The family of the highest war-time gallantry award winner, honorary captain Karam Singh, has decided to sell the medal to make two ends meet and shore up its finances.
The Barnala family, whose son received the award in 1950, has claimed that the Central and the state governments have failed to provide adequate financial help to the family over the years and that they were thus compelled to sell the prime memorabilia.
Paramjit Singh, the elder son of Karam Singhm told HT that even the family of Sarabjit Singh, a prisoner murdered in a Pakistani jail, was accorded more financial help and status by the governments.
"We are a joint family and have been struggling for the basics. This apathy is hurtful and we are forced to endure poverty. My father died in penury in 1993," he added.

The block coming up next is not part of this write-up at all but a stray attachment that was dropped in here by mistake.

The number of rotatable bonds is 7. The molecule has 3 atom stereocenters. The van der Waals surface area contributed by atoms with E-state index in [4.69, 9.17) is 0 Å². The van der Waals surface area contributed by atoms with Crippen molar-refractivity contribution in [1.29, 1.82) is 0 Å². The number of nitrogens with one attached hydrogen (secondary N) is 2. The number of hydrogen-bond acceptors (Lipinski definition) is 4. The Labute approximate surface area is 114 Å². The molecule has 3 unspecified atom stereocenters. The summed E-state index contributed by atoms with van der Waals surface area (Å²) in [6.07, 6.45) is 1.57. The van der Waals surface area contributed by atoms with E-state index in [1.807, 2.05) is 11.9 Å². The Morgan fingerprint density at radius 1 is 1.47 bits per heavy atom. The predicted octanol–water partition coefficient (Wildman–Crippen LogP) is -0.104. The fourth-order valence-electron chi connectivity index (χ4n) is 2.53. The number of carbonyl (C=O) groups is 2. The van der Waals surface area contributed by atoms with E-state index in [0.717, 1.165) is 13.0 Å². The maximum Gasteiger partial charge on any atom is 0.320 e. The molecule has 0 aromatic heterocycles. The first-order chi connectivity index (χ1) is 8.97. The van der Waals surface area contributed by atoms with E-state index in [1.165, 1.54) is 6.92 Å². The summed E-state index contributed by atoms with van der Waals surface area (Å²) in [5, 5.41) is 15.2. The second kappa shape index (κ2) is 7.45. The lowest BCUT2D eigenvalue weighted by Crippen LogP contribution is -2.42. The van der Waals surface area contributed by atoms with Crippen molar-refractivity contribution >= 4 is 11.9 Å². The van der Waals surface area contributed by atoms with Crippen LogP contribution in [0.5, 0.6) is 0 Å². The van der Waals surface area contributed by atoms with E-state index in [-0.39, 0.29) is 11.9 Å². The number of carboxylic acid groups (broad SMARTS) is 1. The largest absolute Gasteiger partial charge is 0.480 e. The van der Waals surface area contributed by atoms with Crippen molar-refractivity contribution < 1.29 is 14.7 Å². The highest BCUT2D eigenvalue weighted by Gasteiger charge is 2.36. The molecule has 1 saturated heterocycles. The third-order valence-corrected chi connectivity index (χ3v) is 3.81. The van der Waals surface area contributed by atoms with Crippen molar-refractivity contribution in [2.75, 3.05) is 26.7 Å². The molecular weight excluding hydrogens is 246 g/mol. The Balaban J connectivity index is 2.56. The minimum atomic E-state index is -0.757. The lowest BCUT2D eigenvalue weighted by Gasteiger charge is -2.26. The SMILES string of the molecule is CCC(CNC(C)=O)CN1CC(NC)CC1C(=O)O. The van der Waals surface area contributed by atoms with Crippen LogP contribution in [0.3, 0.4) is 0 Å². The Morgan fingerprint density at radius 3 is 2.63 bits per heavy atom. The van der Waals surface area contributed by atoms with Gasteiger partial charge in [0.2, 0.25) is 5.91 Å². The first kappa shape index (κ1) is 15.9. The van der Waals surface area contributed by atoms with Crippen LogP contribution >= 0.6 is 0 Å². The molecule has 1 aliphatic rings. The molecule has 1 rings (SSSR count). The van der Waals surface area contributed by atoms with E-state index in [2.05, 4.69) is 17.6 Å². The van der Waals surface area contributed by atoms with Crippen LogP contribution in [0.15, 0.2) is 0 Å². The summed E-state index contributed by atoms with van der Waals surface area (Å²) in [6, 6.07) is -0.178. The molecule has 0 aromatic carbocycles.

Pointing to a photograph of his father receiving the award from independent India's first president, Dr Rajendra Prasad, he claimed that the family has not even been provided any compensation. He added that the family was surviving on whatever little income it could generate through agriculture.
"We have made several representations at all levels demanding government job to at-least one of the eligible persons of our joint family. We have received no response. Our pleas for financial assistance in the form of a petrol pump, an LPG gas agency or a plot of land have rejected on the argument that there was no such policy when my father was given the award," he alleged.
He also claimed that district administration officials were not willing to renew the licence of a revolver given to his father with the award.
"I have been suffering with a lever ailment for over seven years. I want to hand over the weapon to younger ones in the family, who can take care of this memory of my father. Even this is not being allowed."
About Karam Singh
Karam Singh, the second Indian to be bestowed the Paramvir Chakra, was presented the award on January 26, 1950, by the nation's first president Dr Rajendra Prasad. He was honoured for his role in the battle of Tithwal as a Lance Naik in the army, during the Indo-Pak war of 1948 in Jammu and Kashmir.